vSphere+ / vSAN+ Announcement

If you paid attention today to your Inbox, LinkedIn, Twitter feed, etc… you might have noticed that there were some posts flying around talking about these new vSphere+ and vSAN+ offerings. This idea was initially discussed on VMworld 2021 under codename Project Artic.

Normally I am super excited about these types of announcements, but I am struggling to find where I can get some value out of this one. Maybe I am missing it since I have not ran into any companies trying to deploy Kubernetes on their Remote Sites with the option to scale out to the public cloud seamlessly yet, or maybe I am just not truly understanding how this would save anyone time or resources

When I think of remote sites, I am thinking offices, warehouses, stores, etc…nothing that requires a whole lot of compute power, other than the bare minimum and fits in a MDF/IDF. Most enterprise workloads/databases still run on a datacenter, or a hybrid-cloud, or strictly in the public cloud. When I think remote site, I am thinking it includes a small IT footprint with possibly some Active Directory, DNS, DHCP, Print Services, File Services, Security Cameras Software, Backup Proxy, Virtual Firewalls, etc…

But let’s go ahead and break down all the buzzwords from the announcement so you can see where I am coming from.

  • Flex Subscription model that includes vCenter, ESXi, Tanzu Standard Runtime and Tanzu Mission Control Essentials
    • vSAN/vSphere ROBO has been available for years now, and the price tag is under $4K for a 25x VM Pack.
    • vCenter License? If you want simplified management, would you really deploy one vCenter per ROBO site?
  • Centralized Management
    • Hmmm…vCenter you mean? Which you have most likely been leveraging for years now?
  • Lifecycle Management
    • Once again, vSphere Update Manager? Where you can create your baselines, patches, updates, etc?
  • Cloud-Enabled Automation of updates of on-premises infrastructure components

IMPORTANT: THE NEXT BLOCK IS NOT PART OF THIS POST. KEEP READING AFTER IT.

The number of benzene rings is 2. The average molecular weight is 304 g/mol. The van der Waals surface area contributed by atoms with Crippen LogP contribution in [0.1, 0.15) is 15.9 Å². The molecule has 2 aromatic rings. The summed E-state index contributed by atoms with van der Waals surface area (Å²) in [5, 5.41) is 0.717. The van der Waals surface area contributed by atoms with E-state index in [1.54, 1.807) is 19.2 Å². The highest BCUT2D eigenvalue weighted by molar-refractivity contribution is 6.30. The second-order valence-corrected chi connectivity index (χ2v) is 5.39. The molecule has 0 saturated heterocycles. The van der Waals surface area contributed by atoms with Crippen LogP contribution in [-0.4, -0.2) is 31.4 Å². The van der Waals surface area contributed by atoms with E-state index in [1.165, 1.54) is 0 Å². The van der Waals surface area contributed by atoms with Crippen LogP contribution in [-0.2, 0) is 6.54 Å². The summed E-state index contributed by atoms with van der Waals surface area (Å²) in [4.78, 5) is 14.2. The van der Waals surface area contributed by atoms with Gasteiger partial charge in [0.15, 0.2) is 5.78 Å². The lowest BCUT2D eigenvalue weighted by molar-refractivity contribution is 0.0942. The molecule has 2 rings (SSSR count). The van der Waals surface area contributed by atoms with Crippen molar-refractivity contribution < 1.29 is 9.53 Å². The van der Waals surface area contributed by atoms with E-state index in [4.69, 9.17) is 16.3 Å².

• Sounds super cool, but still means Update Manager to me.
  • Cloud-Based Remediation
    • Vulnerability fixes? I guess if there is a similar log4j situation in the future and there is no patch available, this can come in handy if you have hundreds of site to address.
  • Security Checks
    • There is a product for that called Skyline, as of lately changed names to Skyline Advisor PRO actually.
  • Provision VM service
    • Ever heard of VM Templates? vRealize Automation? Blueprints? 3rd Part Software specialized in this?
  • Configuration management service
    • Back to my previous question…if your goal is to simplify the management, why have so many vCenters?
  • Global Inventory Service
    • Can be useful if you decided to separate each remote site, and handle each vCenter separately.
  • Multi-vCenter Management
    • Why though? A single X-Large vCenter can handle up to 2,000 hosts and 35,000 VMs.
  • VMware Cloud Disaster Recovery
    • This is pretty cool, and I actually like the concept, however, most likely there is a DR strategy for these sites already in place. One that includes the ability to power on those VMs immediately if needed (lower RTOs)
    • Any standard ROBO vSphere deployment can leverage this today. vSphere+ / vSAN+ is not required.
  • Providing developers self-service access to Kubernetes environments on a common infrastructure platform
    • Yes! If there is a benefit having containers at the edge for your business, then this can make sense.
    • If there is a benefit of scaling those containers to another cloud due to ROBO constrains, then it also makes sense.

VMware News Press Release here

Vmware Blogs Announcement here

vSAN+ Overview Blog here

vSphere+ Overview Blog here

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